“Pioneering Women” launched only weeks before the Harvey Weinstein sexual assault blow-out magnified what is globally recognized as the #MeToo movement — the viral iteration of activist Tarana Burke’s 2006 anti-sexual abuse, assault and harassment war cry — into one of the most defining sociopolitical phenomena of our time.
While responses varied in visibility and intensity, the fall-out from these shocking allegations prompted me to take stock of my own history of normalizing awful experiences with awful men from my past, a process I found distressing and revealing in equal measure.
But having worked as a film critic since 2003, the overlap of the “Pioneering Women” project with #MeToo also triggered a near-instantaneous realignment of my relationship to film. I was reminded of Jane Campion’s words at Cannes in 2014. The only woman to ever win the Palme d’Or, in her capacity as Jury President she remarked:
“Time and time again we don’t get our share of representation. Excuse me gentlemen, but the guys seem to eat all the cake. It’s not that I resent the male filmmakers. I love all of them. But there is something that women are thinking of doing that we don’t get to know enough about.”
As 2017 came to an end, I wrapped up my three-year stint as a film critic on Triple R, a local community radio station in Melbourne, and I suddenly realized that beyond my professional duties at festivals, for the past year my attention was almost completely focused on writing projects about women filmmakers. There’s no pithy one-line summary to encapsulate the lesson of this accidental journey — like Campion, I didn’t resent male filmmakers, but I was fatigued by the ubiquity of their voices. Suffice to say, defamiliarizing myself with male filmmaking has shattered many of the concretized myths I took for granted about screen culture, both as a critic and a viewer.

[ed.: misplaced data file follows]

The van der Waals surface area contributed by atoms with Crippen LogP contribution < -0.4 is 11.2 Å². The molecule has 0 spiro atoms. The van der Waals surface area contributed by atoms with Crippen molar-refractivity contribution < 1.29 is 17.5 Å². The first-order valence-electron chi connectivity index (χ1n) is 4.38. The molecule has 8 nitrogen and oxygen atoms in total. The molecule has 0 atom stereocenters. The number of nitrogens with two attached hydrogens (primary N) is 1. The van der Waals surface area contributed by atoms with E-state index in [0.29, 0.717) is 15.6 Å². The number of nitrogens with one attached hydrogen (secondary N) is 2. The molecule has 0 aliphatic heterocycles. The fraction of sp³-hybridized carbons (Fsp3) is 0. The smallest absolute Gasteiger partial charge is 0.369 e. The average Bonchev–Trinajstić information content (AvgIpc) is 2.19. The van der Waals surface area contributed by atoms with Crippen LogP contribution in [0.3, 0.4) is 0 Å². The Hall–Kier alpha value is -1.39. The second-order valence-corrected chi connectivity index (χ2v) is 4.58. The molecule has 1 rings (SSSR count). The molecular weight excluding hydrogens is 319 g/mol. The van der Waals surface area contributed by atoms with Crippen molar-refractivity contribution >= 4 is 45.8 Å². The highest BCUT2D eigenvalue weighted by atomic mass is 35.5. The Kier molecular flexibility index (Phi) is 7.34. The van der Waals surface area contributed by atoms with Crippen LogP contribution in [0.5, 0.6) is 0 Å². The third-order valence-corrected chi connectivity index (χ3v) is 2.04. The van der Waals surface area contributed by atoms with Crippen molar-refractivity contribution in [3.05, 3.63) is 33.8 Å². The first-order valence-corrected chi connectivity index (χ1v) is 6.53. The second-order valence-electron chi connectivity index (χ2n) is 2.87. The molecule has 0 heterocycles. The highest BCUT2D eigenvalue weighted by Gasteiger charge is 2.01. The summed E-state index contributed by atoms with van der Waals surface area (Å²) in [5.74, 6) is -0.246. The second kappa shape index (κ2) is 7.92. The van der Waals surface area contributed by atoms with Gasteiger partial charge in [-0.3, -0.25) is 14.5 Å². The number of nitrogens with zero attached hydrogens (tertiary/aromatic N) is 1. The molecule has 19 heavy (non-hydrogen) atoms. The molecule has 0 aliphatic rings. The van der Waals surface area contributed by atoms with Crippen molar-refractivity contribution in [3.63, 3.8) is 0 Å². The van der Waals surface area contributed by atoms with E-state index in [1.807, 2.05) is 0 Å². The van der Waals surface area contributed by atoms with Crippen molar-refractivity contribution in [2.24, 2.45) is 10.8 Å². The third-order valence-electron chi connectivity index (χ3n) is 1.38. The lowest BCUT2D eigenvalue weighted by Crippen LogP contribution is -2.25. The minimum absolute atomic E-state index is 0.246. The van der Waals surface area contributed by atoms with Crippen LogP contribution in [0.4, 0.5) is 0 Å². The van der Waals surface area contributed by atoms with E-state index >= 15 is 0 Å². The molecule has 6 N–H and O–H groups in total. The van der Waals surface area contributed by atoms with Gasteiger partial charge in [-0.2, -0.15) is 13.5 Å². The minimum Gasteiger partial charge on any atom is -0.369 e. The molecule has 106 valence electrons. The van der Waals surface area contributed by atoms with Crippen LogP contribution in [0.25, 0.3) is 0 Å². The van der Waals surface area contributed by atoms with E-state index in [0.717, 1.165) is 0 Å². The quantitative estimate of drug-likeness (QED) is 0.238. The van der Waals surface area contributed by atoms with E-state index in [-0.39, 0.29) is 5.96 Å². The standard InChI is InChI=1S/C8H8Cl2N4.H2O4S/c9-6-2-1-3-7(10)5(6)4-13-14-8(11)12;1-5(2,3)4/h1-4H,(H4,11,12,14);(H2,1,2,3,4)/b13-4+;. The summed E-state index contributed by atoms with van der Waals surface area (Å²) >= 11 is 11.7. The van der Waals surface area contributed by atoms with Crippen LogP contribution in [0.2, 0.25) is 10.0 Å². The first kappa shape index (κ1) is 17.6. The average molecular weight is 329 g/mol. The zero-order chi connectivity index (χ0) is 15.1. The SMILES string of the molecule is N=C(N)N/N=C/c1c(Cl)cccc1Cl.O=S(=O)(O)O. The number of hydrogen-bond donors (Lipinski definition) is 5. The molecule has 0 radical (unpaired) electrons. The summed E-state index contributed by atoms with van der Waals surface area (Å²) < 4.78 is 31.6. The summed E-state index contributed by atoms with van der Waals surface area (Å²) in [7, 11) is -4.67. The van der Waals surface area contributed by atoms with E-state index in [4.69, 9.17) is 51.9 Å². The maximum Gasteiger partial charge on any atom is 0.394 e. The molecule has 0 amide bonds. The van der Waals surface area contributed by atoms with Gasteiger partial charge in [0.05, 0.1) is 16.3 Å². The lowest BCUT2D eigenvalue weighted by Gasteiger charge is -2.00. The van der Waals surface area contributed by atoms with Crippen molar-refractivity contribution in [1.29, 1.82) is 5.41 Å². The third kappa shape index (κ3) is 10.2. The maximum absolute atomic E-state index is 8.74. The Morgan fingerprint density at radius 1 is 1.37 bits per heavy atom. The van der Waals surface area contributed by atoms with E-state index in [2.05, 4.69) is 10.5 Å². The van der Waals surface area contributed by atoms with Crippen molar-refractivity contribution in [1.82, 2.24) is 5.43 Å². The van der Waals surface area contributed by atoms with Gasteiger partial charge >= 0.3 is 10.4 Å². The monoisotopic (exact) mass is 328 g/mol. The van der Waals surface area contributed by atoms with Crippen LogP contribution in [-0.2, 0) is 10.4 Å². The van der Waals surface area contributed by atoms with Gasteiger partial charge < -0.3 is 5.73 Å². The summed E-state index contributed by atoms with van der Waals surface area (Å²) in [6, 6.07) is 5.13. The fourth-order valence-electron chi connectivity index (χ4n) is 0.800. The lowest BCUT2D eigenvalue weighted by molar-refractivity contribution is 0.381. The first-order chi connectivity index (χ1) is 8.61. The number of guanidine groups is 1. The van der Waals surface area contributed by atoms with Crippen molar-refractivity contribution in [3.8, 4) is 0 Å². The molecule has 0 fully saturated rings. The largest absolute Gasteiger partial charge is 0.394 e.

Picking up the pieces
This is an introduction to a series of six columns where I will examine the shards of these myths in detail, in the context of a psychologically, emotionally and politically rebooted relationship with modern cinema.
I have a lot of questions: what does the “male gaze” mean in practical terms of watching films directed by women? Where does this leave women cinematographers and the idea of collaboration more generally? Is there an essentialist “women’s filmmaking” or, for that matter, an essentialist “men’s filmmaking”? If women’s filmmaking champions “strong female characters”, where does that leave women filmmakers who tell stories about men? And what does this tell us about male filmmakers who have told us so many stories about women? Where does “feminism” fit into all of it?
I’m less confident in my answers to these questions now than I was a year ago. But I think this a good thing. Maybe more questions, rather than answers, are what we should be seeking — that, I’ve discovered, is where the fun starts.